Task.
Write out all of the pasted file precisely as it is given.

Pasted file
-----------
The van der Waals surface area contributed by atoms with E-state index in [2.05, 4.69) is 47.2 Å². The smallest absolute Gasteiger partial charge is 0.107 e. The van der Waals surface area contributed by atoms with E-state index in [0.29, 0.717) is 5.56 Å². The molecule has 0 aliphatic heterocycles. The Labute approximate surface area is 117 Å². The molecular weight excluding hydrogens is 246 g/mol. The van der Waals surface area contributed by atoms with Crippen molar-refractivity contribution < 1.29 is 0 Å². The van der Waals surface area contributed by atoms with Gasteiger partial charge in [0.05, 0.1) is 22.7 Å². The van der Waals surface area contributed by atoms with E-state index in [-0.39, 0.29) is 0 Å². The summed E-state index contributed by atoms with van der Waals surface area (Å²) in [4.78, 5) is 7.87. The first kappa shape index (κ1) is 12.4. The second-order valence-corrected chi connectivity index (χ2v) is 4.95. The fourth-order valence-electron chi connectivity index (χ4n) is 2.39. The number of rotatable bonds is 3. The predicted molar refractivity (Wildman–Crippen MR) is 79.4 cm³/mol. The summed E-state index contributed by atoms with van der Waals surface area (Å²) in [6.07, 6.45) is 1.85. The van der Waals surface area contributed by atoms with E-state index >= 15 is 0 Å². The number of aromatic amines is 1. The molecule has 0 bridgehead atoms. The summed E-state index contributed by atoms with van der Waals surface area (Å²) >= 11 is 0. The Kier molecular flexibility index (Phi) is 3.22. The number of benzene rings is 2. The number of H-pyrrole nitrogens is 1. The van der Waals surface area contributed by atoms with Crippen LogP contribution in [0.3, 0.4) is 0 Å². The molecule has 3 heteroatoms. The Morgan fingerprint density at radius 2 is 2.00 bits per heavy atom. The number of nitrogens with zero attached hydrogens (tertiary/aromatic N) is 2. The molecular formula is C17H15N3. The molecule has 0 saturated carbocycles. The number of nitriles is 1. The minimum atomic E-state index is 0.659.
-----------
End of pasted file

The van der Waals surface area contributed by atoms with E-state index in [2.05, 4.69) is 47.2 Å². The smallest absolute Gasteiger partial charge is 0.107 e. The van der Waals surface area contributed by atoms with E-state index in [0.29, 0.717) is 5.56 Å². The molecule has 0 aliphatic heterocycles. The Labute approximate surface area is 117 Å². The molecular weight excluding hydrogens is 246 g/mol. The van der Waals surface area contributed by atoms with Crippen molar-refractivity contribution < 1.29 is 0 Å². The van der Waals surface area contributed by atoms with Gasteiger partial charge in [0.05, 0.1) is 22.7 Å². The van der Waals surface area contributed by atoms with E-state index in [-0.39, 0.29) is 0 Å². The summed E-state index contributed by atoms with van der Waals surface area (Å²) in [4.78, 5) is 7.87. The first kappa shape index (κ1) is 12.4. The second-order valence-corrected chi connectivity index (χ2v) is 4.95. The fourth-order valence-electron chi connectivity index (χ4n) is 2.39. The number of rotatable bonds is 3. The predicted molar refractivity (Wildman–Crippen MR) is 79.4 cm³/mol. The summed E-state index contributed by atoms with van der Waals surface area (Å²) in [6.07, 6.45) is 1.85. The van der Waals surface area contributed by atoms with E-state index >= 15 is 0 Å². The number of aromatic amines is 1. The molecule has 0 bridgehead atoms. The summed E-state index contributed by atoms with van der Waals surface area (Å²) >= 11 is 0. The Kier molecular flexibility index (Phi) is 3.22. The number of benzene rings is 2. The number of H-pyrrole nitrogens is 1. The van der Waals surface area contributed by atoms with Crippen LogP contribution in [0.3, 0.4) is 0 Å². The molecule has 3 heteroatoms. The Morgan fingerprint density at radius 2 is 2.00 bits per heavy atom. The number of nitrogens with zero attached hydrogens (tertiary/aromatic N) is 2. The molecular formula is C17H15N3. The molecule has 0 saturated carbocycles. The number of nitriles is 1. The minimum atomic E-state index is 0.659.